17. The majority of wills and administrations proved prior to 1901were destroyed in the 1922 fire in the PRO and in many cases the Calendars are the only evidence that survives.
18. Will Registers were copies of wills made by the local court. The surviving registers from 1858 have been digitised and published by the National Archives of Ireland (NAI). Wills and Testamentary Records
19. The original of a will proved after 1901 should survive and a copy can be ordered at http://timeline.ie/irish-genealogy-clerk/order-irish-wills/
20. Surviving wills or will substitutes prior to 1858 have been listed in the Index of Irish Wills 1484-1858 published on www.findmypast.ie
21. Many 19th and early 20th century genealogists made abstracts of wills that have since been destroyed. These abstracts can be found in the NAI and Genealogical Office of the National Library of Ireland (NLI).
22. The most significant collection of will abstracts was created by Sir William Betham and a large number of wills listed in Vicar’s Index to the Prerogative Wills of Ireland were copied by Betham and are now on microfilm in the NAI.
23. Virgina Wade McAnliss’s Consolidated Index to the Genealogical Office, in the NLI, lists many other will abstracts in the NLI collection.
24. Some Church of Ireland couples married by licence. The Diocesan Calendars of Marriage Licence Bonds can establish a year of marriage, unfortunately, the original licence no longer survives.
25. A marriage licence suggests the possibility of a marriage settlement. Details of marriage settlements were often lodged in the Registry of Deeds.
26. The Registry of Deeds was established in 1708 as a repository for memorials of deeds documenting the transfer of property.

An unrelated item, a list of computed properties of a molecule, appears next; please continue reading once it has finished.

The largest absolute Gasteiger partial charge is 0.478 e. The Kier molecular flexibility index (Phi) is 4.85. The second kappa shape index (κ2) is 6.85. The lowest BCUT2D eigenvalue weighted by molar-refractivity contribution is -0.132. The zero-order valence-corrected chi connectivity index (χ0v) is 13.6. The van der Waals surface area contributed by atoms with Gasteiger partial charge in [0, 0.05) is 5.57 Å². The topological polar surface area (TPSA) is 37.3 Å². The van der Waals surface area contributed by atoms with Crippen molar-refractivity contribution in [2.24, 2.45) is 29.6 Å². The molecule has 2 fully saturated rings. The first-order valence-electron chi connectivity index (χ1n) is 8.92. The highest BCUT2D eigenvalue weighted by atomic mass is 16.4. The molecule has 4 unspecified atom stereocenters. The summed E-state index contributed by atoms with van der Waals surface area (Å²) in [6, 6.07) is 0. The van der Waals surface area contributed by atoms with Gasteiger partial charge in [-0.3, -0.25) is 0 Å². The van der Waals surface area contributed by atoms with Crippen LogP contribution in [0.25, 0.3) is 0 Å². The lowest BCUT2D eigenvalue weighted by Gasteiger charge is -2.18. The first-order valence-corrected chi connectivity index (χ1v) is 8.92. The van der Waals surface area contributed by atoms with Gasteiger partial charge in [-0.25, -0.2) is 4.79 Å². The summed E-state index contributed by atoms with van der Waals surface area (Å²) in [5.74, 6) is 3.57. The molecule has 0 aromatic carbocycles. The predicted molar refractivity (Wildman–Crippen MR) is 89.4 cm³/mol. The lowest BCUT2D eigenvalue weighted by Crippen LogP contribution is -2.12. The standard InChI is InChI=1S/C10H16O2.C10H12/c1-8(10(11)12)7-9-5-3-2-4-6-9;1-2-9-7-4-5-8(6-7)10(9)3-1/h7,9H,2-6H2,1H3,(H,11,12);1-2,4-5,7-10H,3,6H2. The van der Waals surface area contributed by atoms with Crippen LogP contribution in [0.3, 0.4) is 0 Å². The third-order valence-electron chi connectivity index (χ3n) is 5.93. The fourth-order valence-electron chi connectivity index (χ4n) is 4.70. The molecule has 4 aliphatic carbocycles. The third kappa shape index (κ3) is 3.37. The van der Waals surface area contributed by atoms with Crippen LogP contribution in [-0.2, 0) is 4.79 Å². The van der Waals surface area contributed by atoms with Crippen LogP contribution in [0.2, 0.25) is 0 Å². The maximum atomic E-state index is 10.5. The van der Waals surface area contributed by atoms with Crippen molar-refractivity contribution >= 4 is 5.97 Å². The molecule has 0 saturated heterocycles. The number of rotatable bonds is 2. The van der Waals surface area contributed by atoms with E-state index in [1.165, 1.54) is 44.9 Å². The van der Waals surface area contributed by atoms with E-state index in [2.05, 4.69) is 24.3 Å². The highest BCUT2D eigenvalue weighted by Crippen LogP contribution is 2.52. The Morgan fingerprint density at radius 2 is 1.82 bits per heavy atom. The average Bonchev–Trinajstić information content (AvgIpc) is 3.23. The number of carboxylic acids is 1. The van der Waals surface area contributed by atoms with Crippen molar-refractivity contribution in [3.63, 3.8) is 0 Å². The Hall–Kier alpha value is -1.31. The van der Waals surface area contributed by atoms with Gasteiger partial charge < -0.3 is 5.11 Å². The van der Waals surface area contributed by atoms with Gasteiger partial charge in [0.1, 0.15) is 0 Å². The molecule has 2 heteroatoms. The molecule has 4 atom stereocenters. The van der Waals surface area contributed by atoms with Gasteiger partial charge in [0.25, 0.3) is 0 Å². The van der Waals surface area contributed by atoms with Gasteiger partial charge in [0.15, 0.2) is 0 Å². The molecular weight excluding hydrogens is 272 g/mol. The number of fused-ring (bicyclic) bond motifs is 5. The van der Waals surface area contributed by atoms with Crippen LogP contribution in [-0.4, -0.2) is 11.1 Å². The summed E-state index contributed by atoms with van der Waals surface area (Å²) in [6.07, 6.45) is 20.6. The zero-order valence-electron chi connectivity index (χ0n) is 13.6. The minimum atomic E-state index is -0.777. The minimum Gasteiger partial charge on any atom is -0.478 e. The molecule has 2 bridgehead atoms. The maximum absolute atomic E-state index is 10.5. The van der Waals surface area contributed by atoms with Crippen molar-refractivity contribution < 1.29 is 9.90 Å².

27. A marriage settlement may name the bride and groom, the parents of the bride and it was often siblings of the bride and groom who acted as trustees to the settlement.
28. The transfer of property set out in the terms of a will or administration may also be recorded in a memorial in the Registry of Deeds.
29. Some deeds of transfer or mortgage of property can refer to earlier leases, potentially identifying older generations of a family.
30. Leases for land were often made for a number of lives. If a lease can be located, it may name the children, nieces or nephews of the tenant as lives on a lease. A lease from the 17th or 18th century may be the only record that identifies two generations of a family in this period.
31. It was not compulsory to lodge leases in the Registry of Deeds. Some of these documents were retained in the office of a landed estate.
32. In order to locate a collection of surviving estate papers, you need to identify your ancestor’s landlord. The landlord should be recorded in Griffith’s Valuation.
34. Some landlords Irish estate papers may be found in repositories in England and might be located using the Discovery Catalogue at the British National Archives.
35. Estate papers may not be held in the county or country that they relate to. Estate papers for the south may be found in Belfast and papers for northern estates may be found in Dublin or London.
The above is from '100 Ways To Trace Your Irish Ancestors' by Nicola Morris which appeared in issue 100 of Irish Roots magazine. To access this issue, to subscribe or to view/purchase back issues of Irish Roots magazine please visit our online store at Irish Roots Online Store